Diagnosing Whether You Are Contributing To Bad Behavior From Problem Employees
So, given our tendency to overlook our own shortcomings, how can you figure out whether or not you are a primary cause of your own grief? How can you find out what you need to change?
First, look for patterns of behavior or reactions from others. Do people say the same things about you at home and in the workplace? That’s a dead giveaway that there is something going on. For example, if your spouse and one or two of your staff think you are hard to talk to or that you aren’t a good listener, then there’s a good chance you are hard to talk to and you could use some work on your listening skills. Here are a few other reactions from others that you might want to pay attention to:
- ? People avoid talking to you or are vague.
- ? People seem to be intimidated in your presence.
- ? People clam up when you appear.
- ? People seem defensive with you.
- ? People often get frustrated in conversations with you.
Second, look for patterns in your own behavior and reactions. Here are a few questions to ask yourself:
- ? Am I often distracted or inattentive?
- ? Am I often more interested in talking than listening?
- ? Do I often use my position of power as a manager to get things done (issuing orders, coercion)?
- ? Am I easily upset?
If you answer yes to some of these questions, then it’s likely that you’re contributing to the development of difficult people around you. While there’s no mortal sin involved in being distracted or talking or getting upset, it’s likely that you are conveying an irritability, impatience, and lack of interest in those around you. That turns people off. When people get turned off this way, they tend to be less cooperative over time.
Third, ask people for feedback. It’s impossible to understand how you affect people without getting them involved in helping you. Here’s how to do it.
With your employees, and in private one-to-one conversations, ask each one how you could be of more help to them in getting their jobs done. With your spouse (provided you get along well), just plain ask whether there are things about you that he or she finds difficult. (If you don’t get along, don’t ask this question.)
With your boss, ask him or her whether there is anything you should be doing that might make you a better manager or contributor to the company. Bosses really like this, so there’s an added benefit there.
Clearly, all the feedback in the world isn’t going to help if you don’t really want to hear how other people see you. That’s your choice, of course.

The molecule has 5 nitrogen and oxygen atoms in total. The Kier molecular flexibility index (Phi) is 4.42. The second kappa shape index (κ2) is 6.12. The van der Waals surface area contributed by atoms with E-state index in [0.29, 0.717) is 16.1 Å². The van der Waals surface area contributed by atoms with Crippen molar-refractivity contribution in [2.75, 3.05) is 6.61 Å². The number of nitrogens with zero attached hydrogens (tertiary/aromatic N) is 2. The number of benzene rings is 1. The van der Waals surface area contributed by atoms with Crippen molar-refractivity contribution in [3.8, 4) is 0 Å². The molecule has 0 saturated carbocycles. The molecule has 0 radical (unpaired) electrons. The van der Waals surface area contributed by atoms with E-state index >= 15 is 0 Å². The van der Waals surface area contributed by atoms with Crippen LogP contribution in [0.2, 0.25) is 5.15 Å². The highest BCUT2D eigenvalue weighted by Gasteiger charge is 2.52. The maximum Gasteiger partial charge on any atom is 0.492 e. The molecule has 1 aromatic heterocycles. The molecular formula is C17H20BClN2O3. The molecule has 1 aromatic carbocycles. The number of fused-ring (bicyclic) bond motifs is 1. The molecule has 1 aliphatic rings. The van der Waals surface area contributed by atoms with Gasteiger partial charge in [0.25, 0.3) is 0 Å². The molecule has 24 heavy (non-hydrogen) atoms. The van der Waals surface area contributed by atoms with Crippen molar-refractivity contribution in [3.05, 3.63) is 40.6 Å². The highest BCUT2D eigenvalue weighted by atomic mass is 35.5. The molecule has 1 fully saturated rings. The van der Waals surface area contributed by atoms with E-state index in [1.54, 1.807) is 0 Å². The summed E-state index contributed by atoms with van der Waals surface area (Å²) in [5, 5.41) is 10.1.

It’s Your Choice to Change
Let’s say you’ve figured out that, yes, you are contributing to the development of difficult people and difficult behavior in those around you. Then what? Are you doomed to misery? Are the people around you doomed, too?
No, people can change, and so can you. But should you? That’s your call. If you are tired of people reacting badly to you, then that’s good motivation to work on changing your own behavior. If you feel work is a struggle, or worse, one war after the other, perhaps you will be motivated to change.
The bottom line here is that if you see it as in your own interest to change what you do, you will do so. If you don’t see a payoff for it, you probably won’t, and I can’t make you do so. I do think it’s worth the effort, whether you are an occasional contributor to difficult situations or a chronic one.
To help you think this through, here are some benefits you may receive from becoming less difficult yourself:
- ? More productivity, fewer hassles
- ? Less stress
- ? More effectiveness on the job
- ? More respect and affection
- ? Increased job enjoyment
As a final point on changing yourself, we aren’t talking about a personality makeover here. We are talking about focusing and targeting specific behaviors you decide to change. For example, if you want to become easier to get along with, don’t commit yourself to being a nicer person. Commit yourself to being a better listener, or to involve staff more. Choose one or two limited areas to work on at one time, and try to change what you DO, not who you are.